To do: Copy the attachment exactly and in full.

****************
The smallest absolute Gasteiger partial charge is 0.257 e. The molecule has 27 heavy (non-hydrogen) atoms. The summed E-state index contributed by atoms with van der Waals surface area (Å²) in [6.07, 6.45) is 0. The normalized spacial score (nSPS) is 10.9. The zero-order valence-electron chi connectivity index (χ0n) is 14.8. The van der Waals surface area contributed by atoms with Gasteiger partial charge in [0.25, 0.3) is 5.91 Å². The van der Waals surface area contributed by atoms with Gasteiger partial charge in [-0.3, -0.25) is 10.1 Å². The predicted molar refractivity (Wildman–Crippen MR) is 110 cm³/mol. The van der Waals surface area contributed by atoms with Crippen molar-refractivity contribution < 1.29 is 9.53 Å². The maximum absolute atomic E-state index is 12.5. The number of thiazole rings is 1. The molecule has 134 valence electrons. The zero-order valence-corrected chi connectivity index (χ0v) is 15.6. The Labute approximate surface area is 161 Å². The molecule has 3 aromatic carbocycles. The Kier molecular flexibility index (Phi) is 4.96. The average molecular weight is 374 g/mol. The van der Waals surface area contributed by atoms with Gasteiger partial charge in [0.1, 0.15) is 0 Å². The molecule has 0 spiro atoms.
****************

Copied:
The smallest absolute Gasteiger partial charge is 0.257 e. The molecule has 27 heavy (non-hydrogen) atoms. The summed E-state index contributed by atoms with van der Waals surface area (Å²) in [6.07, 6.45) is 0. The normalized spacial score (nSPS) is 10.9. The zero-order valence-electron chi connectivity index (χ0n) is 14.8. The van der Waals surface area contributed by atoms with Gasteiger partial charge in [0.25, 0.3) is 5.91 Å². The van der Waals surface area contributed by atoms with Gasteiger partial charge in [-0.3, -0.25) is 10.1 Å². The predicted molar refractivity (Wildman–Crippen MR) is 110 cm³/mol. The van der Waals surface area contributed by atoms with Crippen molar-refractivity contribution < 1.29 is 9.53 Å². The maximum absolute atomic E-state index is 12.5. The number of thiazole rings is 1. The molecule has 134 valence electrons. The zero-order valence-corrected chi connectivity index (χ0v) is 15.6. The Labute approximate surface area is 161 Å². The molecule has 3 aromatic carbocycles. The Kier molecular flexibility index (Phi) is 4.96. The average molecular weight is 374 g/mol. The van der Waals surface area contributed by atoms with Gasteiger partial charge in [0.1, 0.15) is 0 Å². The molecule has 0 spiro atoms.